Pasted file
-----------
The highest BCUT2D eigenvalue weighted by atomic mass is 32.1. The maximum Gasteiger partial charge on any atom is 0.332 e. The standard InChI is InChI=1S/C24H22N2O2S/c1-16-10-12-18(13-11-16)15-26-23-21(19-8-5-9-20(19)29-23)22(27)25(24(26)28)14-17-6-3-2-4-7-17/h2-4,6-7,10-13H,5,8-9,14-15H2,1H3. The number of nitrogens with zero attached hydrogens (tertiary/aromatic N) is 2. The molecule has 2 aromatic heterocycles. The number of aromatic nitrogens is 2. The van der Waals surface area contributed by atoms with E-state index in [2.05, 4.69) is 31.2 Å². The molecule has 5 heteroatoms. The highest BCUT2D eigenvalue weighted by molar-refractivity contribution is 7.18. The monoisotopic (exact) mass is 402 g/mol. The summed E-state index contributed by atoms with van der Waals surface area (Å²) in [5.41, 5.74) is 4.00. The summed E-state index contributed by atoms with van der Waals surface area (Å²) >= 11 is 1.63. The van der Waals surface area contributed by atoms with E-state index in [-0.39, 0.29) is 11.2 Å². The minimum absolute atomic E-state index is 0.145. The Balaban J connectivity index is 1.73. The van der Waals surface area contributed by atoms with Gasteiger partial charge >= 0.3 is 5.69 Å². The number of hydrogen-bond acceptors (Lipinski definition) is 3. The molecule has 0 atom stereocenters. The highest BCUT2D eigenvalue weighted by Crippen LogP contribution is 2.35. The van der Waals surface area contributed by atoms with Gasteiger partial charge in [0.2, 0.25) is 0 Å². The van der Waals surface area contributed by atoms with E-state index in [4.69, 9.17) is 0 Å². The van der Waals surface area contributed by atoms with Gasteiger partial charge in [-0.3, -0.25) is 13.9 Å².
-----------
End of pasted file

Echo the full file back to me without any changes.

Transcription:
The highest BCUT2D eigenvalue weighted by atomic mass is 32.1. The maximum Gasteiger partial charge on any atom is 0.332 e. The standard InChI is InChI=1S/C24H22N2O2S/c1-16-10-12-18(13-11-16)15-26-23-21(19-8-5-9-20(19)29-23)22(27)25(24(26)28)14-17-6-3-2-4-7-17/h2-4,6-7,10-13H,5,8-9,14-15H2,1H3. The number of nitrogens with zero attached hydrogens (tertiary/aromatic N) is 2. The molecule has 2 aromatic heterocycles. The number of aromatic nitrogens is 2. The van der Waals surface area contributed by atoms with E-state index in [2.05, 4.69) is 31.2 Å². The molecule has 5 heteroatoms. The highest BCUT2D eigenvalue weighted by molar-refractivity contribution is 7.18. The monoisotopic (exact) mass is 402 g/mol. The summed E-state index contributed by atoms with van der Waals surface area (Å²) in [5.41, 5.74) is 4.00. The summed E-state index contributed by atoms with van der Waals surface area (Å²) >= 11 is 1.63. The van der Waals surface area contributed by atoms with E-state index in [-0.39, 0.29) is 11.2 Å². The minimum absolute atomic E-state index is 0.145. The Balaban J connectivity index is 1.73. The van der Waals surface area contributed by atoms with Gasteiger partial charge >= 0.3 is 5.69 Å². The number of hydrogen-bond acceptors (Lipinski definition) is 3. The molecule has 0 atom stereocenters. The highest BCUT2D eigenvalue weighted by Crippen LogP contribution is 2.35. The van der Waals surface area contributed by atoms with Gasteiger partial charge in [0.2, 0.25) is 0 Å². The van der Waals surface area contributed by atoms with E-state index in [4.69, 9.17) is 0 Å². The van der Waals surface area contributed by atoms with Gasteiger partial charge in [-0.3, -0.25) is 13.9 Å².